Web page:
JEAN (HANS) ARP (1886-1966)
JEAN (HANS) ARP (1886-1966)
JEAN (HANS) ARP (1886-1966)
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JEAN (HANS) ARP (1886-1966)
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JEAN (HANS) ARP (1886-1966)


JEAN (HANS) ARP (1886-1966)
white marble
Height: 14 in. (35.7 cm.)
Length: 24 in. (60.8 cm.)
Executed in 1960; unique
Galerie Loeb, Paris.
Nathan Cummings, Chicago (acquired from the above, October 1961).
Acquired from the estate of the above by the present owner, May 1985.
E. Trier, intro., Jean Arp, Sculpture: His Last Ten Years, New York, 1968, p. 115, no. 231a (illustrated, p. 114).
I. Jianou, Jean Arp, Paris, 1973, p. 78, no. 231a.
A. Hartog and K. Fischer, eds., Hans Arp: Sculptures, A Critical Survey, Ostfildern, 2012, p. 341, no. 231a (illustrated).
Washington, D.C., National Gallery of Art and New York, The Metropolitan Museum of Art, Selections from the Nathan Cummings Collection, June 1970-September 1971, p. 86, no. 70 (illustrated).
The Art Institute of Chicago, Major Works from the Collection of Nathan Cummings, October-December 1973, p. 80, no. 71 (illustrated).
Charleston, South Carolina, Gibbes Art Gallery, 10th Anniversary Spoleto Exhibition, May-June 1986.
The Arts Club of Chicago, Seventy-Fifth Anniversary Exhibition, 1916-1991, May-June 1992, p. 62 (illustrated).

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Lot Essay

We thank the Fondation Arp, Clamart, for their help cataloguing this work.
After devoting himself principally to relief sculpture in his Dada and Surrealist years, Arp found himself by 1930 increasingly drawn to the expanded volumes of sculpture in the round. Transforming the flat, biomorphic shapes of his earlier reliefs into fully fledged, standing sculptural creations, Arp arrived at a language of burgeoning, organic forms that served as the wellspring of his art for the remaining three decades of his career.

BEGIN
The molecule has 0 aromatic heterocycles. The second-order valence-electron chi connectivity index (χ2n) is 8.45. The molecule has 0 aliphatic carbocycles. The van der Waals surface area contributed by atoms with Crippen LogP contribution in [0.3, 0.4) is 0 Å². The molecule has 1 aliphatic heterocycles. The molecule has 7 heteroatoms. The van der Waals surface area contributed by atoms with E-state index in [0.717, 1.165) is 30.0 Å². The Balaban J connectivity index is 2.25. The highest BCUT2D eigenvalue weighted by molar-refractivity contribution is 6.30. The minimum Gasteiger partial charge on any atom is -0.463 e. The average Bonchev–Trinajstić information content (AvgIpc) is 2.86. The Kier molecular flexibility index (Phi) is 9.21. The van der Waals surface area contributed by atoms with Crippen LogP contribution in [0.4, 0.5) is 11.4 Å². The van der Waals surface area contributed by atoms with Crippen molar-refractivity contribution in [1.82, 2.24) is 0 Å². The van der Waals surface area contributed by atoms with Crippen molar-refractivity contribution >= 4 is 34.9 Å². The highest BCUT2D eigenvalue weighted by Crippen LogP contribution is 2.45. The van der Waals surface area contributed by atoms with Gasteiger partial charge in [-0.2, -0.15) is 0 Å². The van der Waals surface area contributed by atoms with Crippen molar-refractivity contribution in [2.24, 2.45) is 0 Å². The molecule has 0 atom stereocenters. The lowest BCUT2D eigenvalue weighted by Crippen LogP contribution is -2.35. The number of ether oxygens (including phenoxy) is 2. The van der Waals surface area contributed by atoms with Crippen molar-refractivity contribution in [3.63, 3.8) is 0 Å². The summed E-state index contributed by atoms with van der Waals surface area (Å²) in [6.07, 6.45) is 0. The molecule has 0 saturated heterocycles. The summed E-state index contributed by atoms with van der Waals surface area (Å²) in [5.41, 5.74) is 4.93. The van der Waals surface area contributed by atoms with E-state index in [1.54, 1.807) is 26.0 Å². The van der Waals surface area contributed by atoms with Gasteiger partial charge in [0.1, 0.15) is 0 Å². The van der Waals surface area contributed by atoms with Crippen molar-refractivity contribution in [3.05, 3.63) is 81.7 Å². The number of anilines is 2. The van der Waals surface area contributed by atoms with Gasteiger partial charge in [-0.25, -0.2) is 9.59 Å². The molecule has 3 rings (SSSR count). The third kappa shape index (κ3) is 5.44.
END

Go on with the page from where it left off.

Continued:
Chapeau-Forêt’s smoothly rounded and undulating form is characteristic of Arp's sensual approach to the human body, which he explored through a language of organic abstraction. The artist found endless inspiration in the natural world as well as his own body of existing work, continuously revisiting and inventing on these biomorphic shapes to create new, vital configurations with both human and vegetal affinities. As a critic of his early sculptures in the round remarked, “with Arp, a new aspect of sculpture is born” (quoted in Arp, exh. cat., Stuttgart, 1986, p. 148).
The process of metamorphosis is a key element in Arp's sculpture. By merging human and natural elements, Arp created mysterious and ambiguous sculptures that transcend the nomenclature of the natural world. "Often some detail in one of my sculptures, a curve or a contrast that moves me, becomes the germ of a new work," he wrote, in effect explaining his working process as it may apply to the present sculpture, tracing the development of the bud form to the gnome's hat, and then finally to the lily and the elephant's tusk. "I accentuate the curve or the contrast and this leads to the birth of new forms. Among these, perhaps two of them will grow more quickly and more strongly than the others. I let these continue to grow until the original forms have become secondary and almost irrelevant... Sometimes it will take months, even years to work out a new sculpture... Each of these bodies has a definite significance, but it is only when I feel there is nothing more to change that I decide what it is, and it is only then that I give it a name" (quoted in H. Read, Arp, London, 1968, p. 87). This gradual creative process—in which Arp reworked and invented on natural forms– echoes the evolutionary process of nature itself, and led to the genesis of visual metaphors that illuminated the surrounding world in unforeseen ways.
Recounting a conversation that he once had with Piet Mondrian, in which the latter established art and nature as opposing principles, Arp defended his belief that art and nature are inextricable linked. In his oeuvre, Arp "gradually turned from his early burlesque interpretations of life to the fusion of natural and human substance into a new sculptural unity. He produced anonymous forms, symbols of life, in which the tragic rifts, dividing the human, the natural, and the artificial were bridged" (C. Giedion-Welcker, Jean Arp, London, 1957, p. xxvii).

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